Jewish Voice says: "This singling out of the bad seeds of only the Orthodox Jewish community seems to contradict promises made to Assemblyman Dov Hikind... While Hynes was in office, these names and cases were kept private as a courtesy to the Orthodox Jewish community, and now that he is gone it’s open season...."
The Brooklyn Independent Republican Fountainhead takes this opportunity to ask: When will a policy of openness be applied to the HANDLING of sex-related cases involving the R.C. Diocese of Brooklyn ?
Is the honeymoon over between Brooklyn's new DA and some of those who supported him in the Orthodox Jewish Community ? According to the Jewish Voice, "After years of many messy cases staying neatly tucked away out of the public spot light during Charles Hynes’ stint as Brooklyn District Attorney, his predecessor now DA Kenneth Thompson has flung it all on stage. *** This singling out of the bad seeds of only the Orthodox Jewish community seems to contradict promises made to Assemblyman Dov Hikind, whom [sic] had so graciously endorsed Thomson during his candidacy, under the impression that the new DA would treat everyone equal. *** At the request of the New York Post, Thompson’s staff released the names of 20 defendants in cases in which suspects and/or victims are Orthodox Jews. While Hynes was in office, these names and cases were kept private as a courtesy to the Orthodox Jewish community..." (See "Brooklyn DA Exposes Orthodox Sex-Offender Cases" by Charles Bernstein, 8/13/14, The Jewish Voice [http://jewishvoiceny.com/index.php?option=com_content&view=article&id=8249:brooklyn-da-exposes-orthodox-sex-offender-cases&catid=112:new-york&Itemid=295]).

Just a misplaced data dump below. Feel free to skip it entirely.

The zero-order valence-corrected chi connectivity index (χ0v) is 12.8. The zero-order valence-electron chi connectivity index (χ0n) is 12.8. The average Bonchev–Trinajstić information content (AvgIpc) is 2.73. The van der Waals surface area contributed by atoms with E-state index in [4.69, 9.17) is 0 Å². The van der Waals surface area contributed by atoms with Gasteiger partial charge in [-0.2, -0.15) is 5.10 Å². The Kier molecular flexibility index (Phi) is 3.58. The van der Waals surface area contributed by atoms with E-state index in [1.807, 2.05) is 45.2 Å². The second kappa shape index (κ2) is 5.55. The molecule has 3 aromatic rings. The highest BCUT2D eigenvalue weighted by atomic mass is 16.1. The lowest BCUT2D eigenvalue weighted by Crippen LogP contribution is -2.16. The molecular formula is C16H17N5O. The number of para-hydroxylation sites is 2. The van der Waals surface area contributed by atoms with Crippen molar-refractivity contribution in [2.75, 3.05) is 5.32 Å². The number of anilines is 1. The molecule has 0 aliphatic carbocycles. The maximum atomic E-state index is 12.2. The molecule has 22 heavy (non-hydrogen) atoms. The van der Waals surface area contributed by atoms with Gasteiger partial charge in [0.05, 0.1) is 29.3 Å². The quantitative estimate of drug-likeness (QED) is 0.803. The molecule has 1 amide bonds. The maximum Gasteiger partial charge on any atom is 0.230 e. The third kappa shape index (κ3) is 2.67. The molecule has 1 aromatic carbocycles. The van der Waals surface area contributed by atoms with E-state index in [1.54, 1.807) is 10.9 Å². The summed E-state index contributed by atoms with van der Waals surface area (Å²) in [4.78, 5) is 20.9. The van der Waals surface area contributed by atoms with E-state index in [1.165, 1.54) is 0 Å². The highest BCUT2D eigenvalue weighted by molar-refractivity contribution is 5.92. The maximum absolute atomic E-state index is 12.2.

Although this might be an early indicator that the Thompson-run DA's Office is not properly sensistive and attuned to some of the impulses and traditions in the Orthodox Jewish Community, the public handling of sex offense cases, which criminal prosecution of such crimes clearly is, of necessity has to be >>> PUBLIC.
Whether sensible accommodations by the new prosecuting team can be achieved so as to entertain certain community notions of of solidarity in the face of a perceived scandal, together with the victims' notions of embarrassment, "shame" and their rights to privacy remains an open question.
At this particular moment I have to wonder whether and/or when the same level of openness will be applied to similar cases involving the Catholic Diocese of Brooklyn --- and not limited to those where prosecutions have been completed or even undertaken. As a start, DA Thompson should make public any agreements between the DA's Office and the Roman Catholic Diocese of Brooklyn that might have existed concerning the HANDLING of sex-related cases during the regime of DA Hynes; and whether those agreements remain in full force and effect now that Mr. Thompson has become the DA.